Acupuncture has been around for thousands of years as part of Traditional Chinese Medicine. This holistic form of therapy involves energy that flows in the body, called Qi. By balancing a person’s qi, practitioners can help deal with a variety of health complications ranging from infertility to muscle pains, depression and trauma from surgery.
As a form of stimulation therapy, acupuncture ranks as one of the most popular therapies in alternative medicine. The therapy is administered using acupuncture needles which are inserted into certain points on the body’s meridians, where the qi flow rises to the surface and is most accessible. These sterile needles are lightly inserted into the skin, allowing an easier flow of the individual’s qi. This proper flow initiates the body’s self healing mechanism, including endorphin release, which fights numerous conditions.
For RA, acupuncture can be used to alleviate pain and reduce the musculoskeletal effects of the condition. It reduces the pain from such conditions since it boosts the production of endorphins, mentioned earlier, which are the body’s natural pain killers. Aside from the physical benefits of the therapy, patients also enjoy the psychological benefits which include easing stress, depression and anxiety.
Research supporting the use of acupuncture in treating RA
There have been plenty of studies carried out to validate the effects of acupuncture on RA patients and the results are encouraging. In a study, Tam LS (2007) and his colleagues showed that rheumatoid arthritis patients benefited from acupuncture therapy, thus reducing amount of pain killers used. The study showed that acupuncture could be a viable means of easing the pain that comes with RA.
In their own findings Casimiro L and colleagues studied the effects of acupuncture and electroacupuncture in the treatment of rheumatoid arthritis. The study picked 50 subjects, 25 of whom used acupuncture and electroacupuncture while the other half was the control. In the results, it was observed that acupuncture had long-term effects in reducing the degenerative effects of RA. The use of acupuncture to treat partial immobilization also showed positive results.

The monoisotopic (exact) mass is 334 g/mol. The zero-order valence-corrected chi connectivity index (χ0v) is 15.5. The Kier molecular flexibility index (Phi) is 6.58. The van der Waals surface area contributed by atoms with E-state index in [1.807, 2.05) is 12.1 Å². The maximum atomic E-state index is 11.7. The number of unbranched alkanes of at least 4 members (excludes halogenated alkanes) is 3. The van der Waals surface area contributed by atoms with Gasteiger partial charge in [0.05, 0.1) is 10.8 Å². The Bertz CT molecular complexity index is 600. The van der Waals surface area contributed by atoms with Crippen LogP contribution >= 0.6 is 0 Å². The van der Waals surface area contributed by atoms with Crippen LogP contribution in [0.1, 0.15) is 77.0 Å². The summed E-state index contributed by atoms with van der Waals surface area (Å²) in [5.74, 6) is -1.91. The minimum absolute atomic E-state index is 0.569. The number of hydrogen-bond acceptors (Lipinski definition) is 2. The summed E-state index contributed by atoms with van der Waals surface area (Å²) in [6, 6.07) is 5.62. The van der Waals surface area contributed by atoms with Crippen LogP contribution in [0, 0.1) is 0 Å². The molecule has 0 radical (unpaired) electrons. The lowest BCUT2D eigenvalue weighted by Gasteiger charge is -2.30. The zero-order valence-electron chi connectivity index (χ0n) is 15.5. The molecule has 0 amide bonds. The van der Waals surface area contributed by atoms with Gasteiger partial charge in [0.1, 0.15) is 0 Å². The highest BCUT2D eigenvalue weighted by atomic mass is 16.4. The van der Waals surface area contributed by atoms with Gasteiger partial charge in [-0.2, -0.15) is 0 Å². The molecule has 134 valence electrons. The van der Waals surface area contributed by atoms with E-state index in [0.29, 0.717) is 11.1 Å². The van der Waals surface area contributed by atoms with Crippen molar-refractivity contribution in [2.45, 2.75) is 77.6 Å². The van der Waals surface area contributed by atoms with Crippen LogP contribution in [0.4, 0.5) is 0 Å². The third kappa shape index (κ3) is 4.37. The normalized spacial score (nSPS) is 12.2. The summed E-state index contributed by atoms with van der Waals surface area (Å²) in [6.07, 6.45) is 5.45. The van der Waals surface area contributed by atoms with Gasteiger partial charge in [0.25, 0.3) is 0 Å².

Testa MA (1996) also demonstrated that acupuncture could actually improve the living standards of people affected by RA. The study focused on the psychological and physiological outcomes of acupuncture therapy. Results showed that subjects experienced more fulfillment in life and regained a self affirming approach to their lives with the condition.
Many treatments out there seek to improve the quality of life that RA patients can have. Acupuncture has been shown to do this on two facets. This clearly explains why acupuncture is becoming a hot topic among Western-leaning RA specialists. The Acupuncturists, Dr. Robert Herbst and Dr. Landon Agoado, offer free consultations and proudly serve the cities of Margate, Coconut Creek, Coral Springs, Tamarac, Parkland, Deerfield Beach, and West Boca.
- Casimiro L, Barnsley L, Brosseau L, Milne S, Robinson VA, Tugwell P, et al. Acupuncture and electroacupuncture for the treatment of rheumatoid arthritis. Cochrane Database Syst Rev 2005; 4: CD003788.
- Tam LS, Leung PC, Li TK, Zhang L, Li EK. Acupuncture in the treatment of rheumatoid arthritis: a double-blind controlled pilot study. BMC Complement Altern Med 2007; 7: 35.
- Testa MA, Simonson DC. Assessment of quality-of-life outcomes. N Engl J Med 1996; 334: 835–40.
- “Resident” Cells Targeted for New RA Treatment. Beatrice Bartok, MD,
- University of California, San Diego